A tardy online payment did not save one policyholder in New Jersey when a location of the business was by a fire loss.
The old problem with paying bills used to be the famous line of “the check is in the mail.” Now, we can have insurance or other bills placed on auto-pay or, we can log in and pay almost anything with a few clicks.
Auto-pay can be troublesome when your card expires or you make a bank change but it can also save you any worry that your policy will be non-renewed or canceled for lack of payment. If you pay your bills online, you know that some payments can post quickly and others seem to take a few days—especially if you use your bank as the portal.
In a recent case, we hear the story of what happened when an online payment was tendered during the fire loss.
As way of caution, this is an unpublished decision1 and applies to this case only but the lesson is one to share.
The online payment and later premium invoice for further insurance did not estop an insurance company from its prior cancellation.
An insurance payment from Megna Bathroom & Tile Imports, a commercial bathroom and tile business, was due on May 28, 2013.
A payment was not made on May 28, 2013, but the insurance company said that the policy would be cancelled effective June 13, 2013, if no payment was received, but said the cancellation could be avoided if the premium was paid.
The policy of insurance started on Feb 13, 2013, and end on Feb 13, 2014. The May payment was an installment.
On June 13, 2013, the insurance company did not have record of payment and sent out a notice of cancellation.
On June 14, 2013, a fire caused damage to the property. At 4:05pm while the fire was burning and fire crews were on the scene, the plaintiff made a payment on the policy. This was an electronic payment made through the carrier’s web portal.
On June 17, 2013, the insurance company was notified of the loss.
On June 18, 2013, another insurance premium payment was made by the insureds. Again, this was done online via the same web portal.
The insurance company said that they would reinstate the policy if a list of losses from June 13 was provided by June 24. The insurance company did not receive the list and attempted to refund all the premiums paid electronically.
But soon after, the insurance company also sent the policyholders a bill for the next installment of insurance due on an August invoice. The policyholder refused to take the refund checks and paid the August invoice.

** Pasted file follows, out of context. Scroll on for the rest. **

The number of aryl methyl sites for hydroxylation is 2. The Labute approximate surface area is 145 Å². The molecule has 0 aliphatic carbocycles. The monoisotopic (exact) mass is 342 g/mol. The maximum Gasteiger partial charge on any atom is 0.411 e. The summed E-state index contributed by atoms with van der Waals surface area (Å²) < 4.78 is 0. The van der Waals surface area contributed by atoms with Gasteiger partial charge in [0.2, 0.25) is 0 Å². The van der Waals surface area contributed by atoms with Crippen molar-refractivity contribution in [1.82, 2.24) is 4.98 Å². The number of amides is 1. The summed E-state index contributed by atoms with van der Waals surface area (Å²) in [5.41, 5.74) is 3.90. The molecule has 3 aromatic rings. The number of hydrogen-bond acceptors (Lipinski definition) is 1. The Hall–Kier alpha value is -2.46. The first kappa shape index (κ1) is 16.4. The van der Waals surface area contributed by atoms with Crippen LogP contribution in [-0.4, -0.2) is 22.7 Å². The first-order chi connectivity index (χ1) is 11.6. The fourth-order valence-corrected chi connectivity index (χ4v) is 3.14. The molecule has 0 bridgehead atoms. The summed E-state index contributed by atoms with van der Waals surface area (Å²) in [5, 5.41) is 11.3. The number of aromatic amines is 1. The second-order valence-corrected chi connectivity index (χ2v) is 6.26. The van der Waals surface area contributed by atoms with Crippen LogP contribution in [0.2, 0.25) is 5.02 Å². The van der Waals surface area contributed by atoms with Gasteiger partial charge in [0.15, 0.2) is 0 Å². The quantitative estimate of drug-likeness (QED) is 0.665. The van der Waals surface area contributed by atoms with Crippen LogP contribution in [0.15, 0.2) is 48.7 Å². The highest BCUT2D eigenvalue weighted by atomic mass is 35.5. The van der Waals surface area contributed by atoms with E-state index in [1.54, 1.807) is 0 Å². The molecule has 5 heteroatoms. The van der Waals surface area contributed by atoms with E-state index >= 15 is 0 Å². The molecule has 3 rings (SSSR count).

The Plaintiff argued that the insurance was in effect at the time of the fire. The argument raised was that defendant waived the cancellation by accepting premium payments after the loss and defendant should be compelled to cover the losses for the fire damage. You can’t act like the insurance is in place sending bills and act like the policy was cancelled by sending refunds. This inconsistent position was the basis for the argument the policy was in place and not canceled.
Defendant argued the policy was canceled effective June 13, 2013, end of story.
The trial court agreed with the insurance company and the case was appealed.
On appeal, the court explained why it did not find the waiver Plaintiff was seeking even though the company sent an invoice for an allegedly canceled policy.
The court said no evidence could be inferred that defendant intended to reinstate the policy by retaining plaintiff’s post-cancellation payments or otherwise.
Unlike the case cited by the insured, Englishtown Auction Sales, Inc., v. Mount Vernon Fire Insurance Company,2 no payments were made prior to the policy’s lapse and cancellation.
The court found no material facts were in dispute on the waiver issue, and defendant was entitled to summary judgment determining that because they effectively cancelled the policy prior to the fire, they were not obligated to cover plaintiff’s loss.
Now, in this case the facts showed that the payment was made while the fire was still burning and that is an important fact. But we must also consider what could happen should the payment have been made by the policyholder prior to the fire but not posted until during the fire.
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1 Megna v. Leading Ins. Services, Inc., No. A-0 (N.J. Super. – App. Div. Jan. 30, 2017).
2 Englishtown Auction Sales, Inc. v. Mount Vernon Fire Ins. Co., 112 N.J. Super. 332, 335-36 (N.J. Super. – App. Div. 1970) (insurer’s receipt and retention of insured’s partial payment constituted a waiver of the previously issued cancellation notice).